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Db7#5 Piano Chord

    Piano Diagram of Db7#5 in Root Position

    Db7#5 Chord - Root Position - Piano Diagram

    A Db7#5 chord is an altered dominant seventh chord that is built upon the key of Db. This chord consists of the root note Db, the major third F, the augmented fifth A and the minor seventh Cb (equivalent to a natural B). However, due to the dissonance created by the augmented triad, the Db7#5 chord can be used as a substitute for dominant chords only in specific musical contexts. Another common use of this chord is as part of a modulation to or from a Db7 chord. If you keep reading, you will learn more about the music theory that underpins this chord.


    Structure of Db7#5


    Db, F, A, Cb


    R, 3, #5, m7


    Fingers Position

    Left Hand

    5, 3, 2, 1

    Right Hand

    1, 2, 4, 5

    How to play a Db7#5

    To play a Db7#5 chord, you can use the following voicing: begin by playing the root note Db with your left hand. Then, with your right hand, play the notes Cb (minor 7th), F (major 3rd), and A (sharp 5th).

    Db + Cb, F, A

    This will result in a voicing of Db7#5 that includes all notes: the root note, major 3rd, minor 7th, and sharp 5th.


    Db7#5 Chord Inversions


    The Db7#5 chord has a total of 3 inversions:

    Root Position: Db F A Cb
    1st Inversion: F A Cb Db
    2nd Inversion: A Cb Db F
    3rd Inversion: Cb Db F A

     Piano Keyboard Diagrams

    Chord Inversions on Piano

    A solid grasp of chord inversions is essential in music theory as it provides insights into how chords are built. When playing chord inversions on a piano, it’s crucial to realize that the charts depicting the note order may not always be practical or playable.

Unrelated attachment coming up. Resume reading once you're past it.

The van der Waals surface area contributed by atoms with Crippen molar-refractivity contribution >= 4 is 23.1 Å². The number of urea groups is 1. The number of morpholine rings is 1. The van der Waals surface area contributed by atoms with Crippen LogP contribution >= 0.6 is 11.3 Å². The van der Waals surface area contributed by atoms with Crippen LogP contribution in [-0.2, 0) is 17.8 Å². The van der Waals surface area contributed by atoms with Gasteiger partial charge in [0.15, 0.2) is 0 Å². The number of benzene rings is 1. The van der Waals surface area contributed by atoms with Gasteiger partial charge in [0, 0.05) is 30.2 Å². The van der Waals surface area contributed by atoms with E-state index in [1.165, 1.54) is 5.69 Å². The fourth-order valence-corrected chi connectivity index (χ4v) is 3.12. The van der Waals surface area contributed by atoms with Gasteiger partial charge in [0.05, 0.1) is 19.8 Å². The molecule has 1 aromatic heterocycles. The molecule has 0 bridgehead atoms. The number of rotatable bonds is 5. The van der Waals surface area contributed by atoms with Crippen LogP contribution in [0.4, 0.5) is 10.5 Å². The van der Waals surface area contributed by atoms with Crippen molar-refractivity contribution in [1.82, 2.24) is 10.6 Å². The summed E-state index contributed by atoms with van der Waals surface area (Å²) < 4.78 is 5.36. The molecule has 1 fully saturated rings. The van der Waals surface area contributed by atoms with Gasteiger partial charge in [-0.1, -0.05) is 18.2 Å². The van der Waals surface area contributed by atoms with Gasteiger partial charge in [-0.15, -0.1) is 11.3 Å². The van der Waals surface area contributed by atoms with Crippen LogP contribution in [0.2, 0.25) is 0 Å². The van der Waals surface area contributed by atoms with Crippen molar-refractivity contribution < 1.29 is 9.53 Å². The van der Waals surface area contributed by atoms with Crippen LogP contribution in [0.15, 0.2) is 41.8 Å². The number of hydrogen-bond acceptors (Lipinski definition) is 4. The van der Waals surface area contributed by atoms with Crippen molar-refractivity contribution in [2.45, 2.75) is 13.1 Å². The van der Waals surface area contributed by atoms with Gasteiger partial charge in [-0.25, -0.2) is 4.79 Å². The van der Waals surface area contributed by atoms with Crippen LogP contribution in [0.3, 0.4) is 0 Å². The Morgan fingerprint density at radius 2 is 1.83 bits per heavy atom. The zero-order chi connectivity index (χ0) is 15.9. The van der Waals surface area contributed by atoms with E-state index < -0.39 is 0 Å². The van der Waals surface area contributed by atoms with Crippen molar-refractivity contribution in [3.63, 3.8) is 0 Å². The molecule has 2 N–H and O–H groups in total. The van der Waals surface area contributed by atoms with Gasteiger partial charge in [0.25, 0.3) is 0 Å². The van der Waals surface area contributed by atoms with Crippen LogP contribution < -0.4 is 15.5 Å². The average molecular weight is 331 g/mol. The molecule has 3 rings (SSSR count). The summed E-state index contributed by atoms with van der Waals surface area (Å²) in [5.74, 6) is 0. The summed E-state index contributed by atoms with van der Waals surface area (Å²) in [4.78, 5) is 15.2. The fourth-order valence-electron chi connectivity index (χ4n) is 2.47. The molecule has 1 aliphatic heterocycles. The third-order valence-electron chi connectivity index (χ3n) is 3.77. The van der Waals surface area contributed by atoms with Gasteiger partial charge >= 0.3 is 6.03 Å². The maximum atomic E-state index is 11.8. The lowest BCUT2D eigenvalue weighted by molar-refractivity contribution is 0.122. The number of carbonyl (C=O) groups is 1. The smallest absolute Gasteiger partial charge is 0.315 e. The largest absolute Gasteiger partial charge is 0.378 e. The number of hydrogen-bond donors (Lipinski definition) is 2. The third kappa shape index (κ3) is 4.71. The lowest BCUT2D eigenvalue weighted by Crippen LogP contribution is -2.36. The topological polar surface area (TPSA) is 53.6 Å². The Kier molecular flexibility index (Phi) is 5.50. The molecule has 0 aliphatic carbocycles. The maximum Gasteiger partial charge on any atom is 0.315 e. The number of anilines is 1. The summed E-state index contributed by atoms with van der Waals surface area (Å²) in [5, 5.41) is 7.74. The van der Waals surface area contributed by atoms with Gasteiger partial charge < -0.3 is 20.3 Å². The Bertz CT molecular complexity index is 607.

To achieve the correct chord voicings on a piano, you need to distribute the chord notes across different octaves and positions on the keyboard. This often involves deviating from the standard shape of the chord’s inversions presented in charts, which may not be the most practical or comfortable way to play the chord.

    While chord inversion charts are useful for understanding the structure and sequence of notes in a chord, it’s advisable to experiment with different voicings and fingerings to discover the most efficient and comfortable way to play the chord, while still maintaining its intended harmonic function and sound.

    Music Theory and Harmony of Db7#5


    Dominant 7#5 chords are often used as a transitional chord to add an extra layer of tension to a dominant 7th chord and prepare for the resolution to the tonic. The Db7#5 chord can substitute or enhance the Db7 chord, commonly on the V degree, but also on the III degree, and occasionally on other degrees as a secondary dominant chord.

    Before examining the most common use of this chord, let’s learn how to build it.


    Building the Db7#5 Chord: Different Approaches


    Starting from the Db Major Scale:

    To form a Db7#5 chord, you combine the root (Db), the major 3rd (F), the augmented 5th (A), and the minor 7th (Cb) from the Db scale.


    Db Major Diatonic Scale up to octave

    Db Major Scale


    Db Major Diatonic Scale up to 13th - Keyless Notation

    Keyless notation of Db Major scale.


    To create a Db7#5 chord, apply the formula R, 3, #5, m7 in the following manner:

    1. Begin with the Root note, Db.
    2. Select the major 3rd interval, which is F.
    3. Add the 5th interval, which is Ab then raise it by half step: A.
    4. Add the minor 7th interval, Cb.

    By following this simple formula, you can create a 7#5 chord from any major scale.


    by Combining Intervals:

    One method to create a 7#5 chord is by combining specific intervals – a major 3rd, a major 3rd, and a 2nd.